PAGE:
It is vital to have the assessment methods in place prior to visiting a workplace. This will take some planning as there are a variety of different methods that can be used depending on the environment and the individual workplace.

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Observations

Observations allow the assessor to see a learner performing skills in a work or training environment. This is one of the widest used assessment methods for hands on industries like construction, engineering and the trade subjects e.g plumbing.

The assessor should allow the learner to make a mistake as opposed to interrupting them on a task. They should also keep a good distance to make the task seem as natural as possible. Once complete it's useful to have a detailed report of the outcomes - stating what has been achieved and how the learner has done it.

Work Products and Evidence

Other industries could be more office based but this does not mean that learners will not need to demonstrate their competency. Documents such as letters, reports and emails can be assessed against a criteria to ensure that standards are being met. This can be done with the learner, and could be combined with a professional discussion.

Some industries create products such as factories and joinery shops. In these instances product evidence can be gathered during the assessment process to maintain standards.

Case Study - Joe had recently made a bedside table in his role making furniture for an independant company. The company he works for sometimes use an assessor to ensure that the products are being made correctly and to the right standard. During his assessment Joe allowed the assessor to view the piece of furniture, and signed an authenticity statement to say that it was solely his work.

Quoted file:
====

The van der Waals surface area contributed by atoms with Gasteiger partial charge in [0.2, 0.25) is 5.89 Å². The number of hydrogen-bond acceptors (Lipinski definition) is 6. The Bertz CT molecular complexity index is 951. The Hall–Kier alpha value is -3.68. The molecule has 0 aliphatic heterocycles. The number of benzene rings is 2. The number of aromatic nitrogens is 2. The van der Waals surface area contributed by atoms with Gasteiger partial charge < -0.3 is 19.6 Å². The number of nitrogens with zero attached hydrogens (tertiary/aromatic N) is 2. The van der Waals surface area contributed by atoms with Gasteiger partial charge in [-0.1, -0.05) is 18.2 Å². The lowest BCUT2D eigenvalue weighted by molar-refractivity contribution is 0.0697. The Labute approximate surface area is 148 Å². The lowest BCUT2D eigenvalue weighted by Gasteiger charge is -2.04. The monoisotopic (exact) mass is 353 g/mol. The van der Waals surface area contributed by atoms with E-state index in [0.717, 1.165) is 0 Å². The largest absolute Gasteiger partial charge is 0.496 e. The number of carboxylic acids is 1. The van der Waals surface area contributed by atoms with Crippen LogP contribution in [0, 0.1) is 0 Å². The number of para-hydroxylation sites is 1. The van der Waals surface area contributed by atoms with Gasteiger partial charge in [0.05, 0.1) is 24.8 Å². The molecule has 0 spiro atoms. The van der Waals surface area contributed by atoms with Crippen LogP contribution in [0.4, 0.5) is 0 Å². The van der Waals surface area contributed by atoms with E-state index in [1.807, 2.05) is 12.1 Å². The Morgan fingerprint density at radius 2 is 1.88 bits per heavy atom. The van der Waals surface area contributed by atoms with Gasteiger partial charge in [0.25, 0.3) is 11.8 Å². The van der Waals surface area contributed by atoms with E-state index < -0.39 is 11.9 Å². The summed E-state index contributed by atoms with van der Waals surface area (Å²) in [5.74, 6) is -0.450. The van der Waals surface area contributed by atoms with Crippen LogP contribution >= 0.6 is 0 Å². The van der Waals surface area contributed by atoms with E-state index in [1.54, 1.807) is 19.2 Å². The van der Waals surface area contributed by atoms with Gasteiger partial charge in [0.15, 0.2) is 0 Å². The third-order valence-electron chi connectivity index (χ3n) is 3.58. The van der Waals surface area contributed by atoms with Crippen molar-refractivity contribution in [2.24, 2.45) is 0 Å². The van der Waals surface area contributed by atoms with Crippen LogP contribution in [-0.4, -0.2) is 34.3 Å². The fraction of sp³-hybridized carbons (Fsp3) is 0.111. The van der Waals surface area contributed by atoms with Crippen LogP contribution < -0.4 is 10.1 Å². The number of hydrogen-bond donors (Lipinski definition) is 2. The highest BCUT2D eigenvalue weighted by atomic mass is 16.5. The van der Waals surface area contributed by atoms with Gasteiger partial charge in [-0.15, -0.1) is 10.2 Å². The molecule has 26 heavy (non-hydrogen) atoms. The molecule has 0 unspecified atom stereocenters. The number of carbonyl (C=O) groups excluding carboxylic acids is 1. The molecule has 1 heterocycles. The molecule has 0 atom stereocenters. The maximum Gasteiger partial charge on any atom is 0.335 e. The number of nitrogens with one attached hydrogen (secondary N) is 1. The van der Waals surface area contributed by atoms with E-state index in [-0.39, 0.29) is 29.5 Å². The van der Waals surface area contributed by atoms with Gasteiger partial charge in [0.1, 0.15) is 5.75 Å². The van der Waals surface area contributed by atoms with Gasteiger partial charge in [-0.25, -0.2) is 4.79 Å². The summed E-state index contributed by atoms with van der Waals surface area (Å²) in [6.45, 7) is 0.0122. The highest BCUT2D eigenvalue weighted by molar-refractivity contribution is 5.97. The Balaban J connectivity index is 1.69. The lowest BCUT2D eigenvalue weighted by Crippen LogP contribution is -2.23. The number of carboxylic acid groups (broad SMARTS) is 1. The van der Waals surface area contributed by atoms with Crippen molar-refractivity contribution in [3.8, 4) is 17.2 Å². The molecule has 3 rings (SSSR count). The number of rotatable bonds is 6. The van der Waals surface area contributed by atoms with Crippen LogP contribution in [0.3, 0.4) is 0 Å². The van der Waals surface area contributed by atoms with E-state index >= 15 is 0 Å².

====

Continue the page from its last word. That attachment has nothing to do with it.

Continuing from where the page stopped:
Asking Questions

Asking questions both verbally and in writing form a good way of assessing knowledge and help validate learning. The assessor may need to change questions when assessing two or more learners in the same workplace. Asking questions can be a skill in itself and its useful to remember the following points

  • Only use one question per sentence
  • Avoid technical jargon, which the learner may not understand
  • Rephrase your question if you feel the learner does not understand
  • Avoid questions that end with a yes or no answer

Professional Discussions With a Learner

Holding a discussion with a learner can be a useful assessment tool. The conversation itself should be based around the criteria that has been set, and it gives the learner an opportunity to tell the assessor how they have met that criteria.

Discussions also allow any gaps to be filled in that may of been missed with other assessment methods. This includes hypothetical situations that sometimes cannot be staged in a formal assessment (e.g the protocol for an emergency on an oil rig, which is unlikely to ever occur when the assessor is making a visit).